Review Comment

[ELEN 3801] Signals and Systems

January 27, 2020

Wang, Xiaodong
[ELEN 3801] Signals and Systems

Don't confuse this professor Wang with the professor Wang who apparently teaches Chinese quite well. Wang is not a particularly exciting lecturer but he does convey the material fairly effectively. The material is extremely difficult and I would definitely stay away from this class unless you need it for your major or you are particularly interested in time analysis. It is really a math class in the EE department which Wang will tell you straight out so don't take this because you're interested in Circuit Analysis. The exams and HWs are very difficult if you don't have the solution manual to the point where it becomes hard to actually learn the material well since you have to really focus on doing well in the class as opposed to learning the content. He generally has a policy that if you don't do well on the midterms he will count the final instead of them changing the grading scheme from 40% midterms (2), 20% HW, 40% final to 80% final and 20% HW, so you basically must do well on the final to succeed in the class. Overall I'd say this class is extremely difficult and should be avoided unless required, but Wang is a capable professor.

Workload:

Material is quite difficult so assume workload is heavy

December 16, 2014

Wang, Xiaodong
[ELEN 3801] Signals and Systems

Please keep in mind that this review is more than 5 years old.

With all the negative reviews I think I'll come out and say that I *appreciate* Professor Wang. I don't *like* him - I don't think anybody likes him, and to be honest he doesn't give a shit about students either. He cracked exactly one joke during the semester, completely deadpan.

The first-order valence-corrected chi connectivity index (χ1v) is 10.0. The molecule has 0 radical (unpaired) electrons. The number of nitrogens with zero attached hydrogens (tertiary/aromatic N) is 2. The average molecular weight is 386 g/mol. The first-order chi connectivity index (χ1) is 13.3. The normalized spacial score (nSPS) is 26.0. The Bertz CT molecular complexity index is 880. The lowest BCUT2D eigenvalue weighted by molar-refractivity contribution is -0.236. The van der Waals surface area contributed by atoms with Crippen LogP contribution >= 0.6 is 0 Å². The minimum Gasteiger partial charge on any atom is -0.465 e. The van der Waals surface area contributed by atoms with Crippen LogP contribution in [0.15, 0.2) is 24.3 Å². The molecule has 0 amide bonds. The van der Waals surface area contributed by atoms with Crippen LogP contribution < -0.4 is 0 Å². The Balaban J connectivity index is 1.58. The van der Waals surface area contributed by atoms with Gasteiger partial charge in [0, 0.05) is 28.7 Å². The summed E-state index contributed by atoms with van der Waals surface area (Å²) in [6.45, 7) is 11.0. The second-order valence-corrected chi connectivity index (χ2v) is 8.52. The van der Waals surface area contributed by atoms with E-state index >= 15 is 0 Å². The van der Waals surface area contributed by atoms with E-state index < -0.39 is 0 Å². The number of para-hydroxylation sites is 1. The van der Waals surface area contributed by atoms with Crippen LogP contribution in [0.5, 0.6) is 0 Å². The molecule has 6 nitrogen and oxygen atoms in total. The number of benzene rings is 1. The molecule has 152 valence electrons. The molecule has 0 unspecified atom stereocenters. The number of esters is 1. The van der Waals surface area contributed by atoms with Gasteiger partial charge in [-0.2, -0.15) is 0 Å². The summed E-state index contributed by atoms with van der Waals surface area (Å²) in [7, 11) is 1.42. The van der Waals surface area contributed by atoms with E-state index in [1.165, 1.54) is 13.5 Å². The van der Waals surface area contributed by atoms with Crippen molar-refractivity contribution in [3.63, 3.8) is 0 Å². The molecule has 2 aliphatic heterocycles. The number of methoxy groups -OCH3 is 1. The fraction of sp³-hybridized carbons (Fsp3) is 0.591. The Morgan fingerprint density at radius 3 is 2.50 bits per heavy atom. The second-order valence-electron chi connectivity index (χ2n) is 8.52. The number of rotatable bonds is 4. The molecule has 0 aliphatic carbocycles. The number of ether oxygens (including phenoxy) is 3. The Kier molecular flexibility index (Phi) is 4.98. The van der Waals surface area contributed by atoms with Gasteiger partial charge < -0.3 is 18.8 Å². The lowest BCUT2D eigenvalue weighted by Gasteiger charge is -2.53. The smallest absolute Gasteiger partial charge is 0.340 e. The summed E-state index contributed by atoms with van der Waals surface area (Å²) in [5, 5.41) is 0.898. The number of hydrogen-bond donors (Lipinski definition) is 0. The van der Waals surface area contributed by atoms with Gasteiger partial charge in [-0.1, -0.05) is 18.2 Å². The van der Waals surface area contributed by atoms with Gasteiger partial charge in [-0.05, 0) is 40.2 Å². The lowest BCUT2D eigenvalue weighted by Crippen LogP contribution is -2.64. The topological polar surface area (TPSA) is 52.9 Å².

Honestly I would not trust Vallancourt to teach this class. Professor Wang presents the material in a clear, systematic manner, and test problems are basically the same as homeworks with the numbers changed. Some of the material is difficult but gives you a solid background for future signal processing courses. I especially appreciated that proved all the theorems he presented. But be careful, it's not for nothing - the exams have proofs and you will probably be asked to prove Parseval's theorem at some point.

If you ever have a chance, look up the research he does too - he's an IEEE Fellow and gets millions of dollars of NSF funding.

Workload:

1 pset a week, two midterms. Psets very easy

December 13, 2011

Wang, Xiaodong
[ELEN 3801] Signals and Systems

Please keep in mind that this review is more than 5 years old.

Unless your engineering major requires it, try to avoid taking Signals and Systems with Professor Wang.

First off, this man has no soul. According to some of my classmates, he merely acted like a "typical Chinese professor," but I have had professors from the Mainland/Middle Kingdom who were incredibly creative, ingenious, inspiring, and motivating. XW is none of those.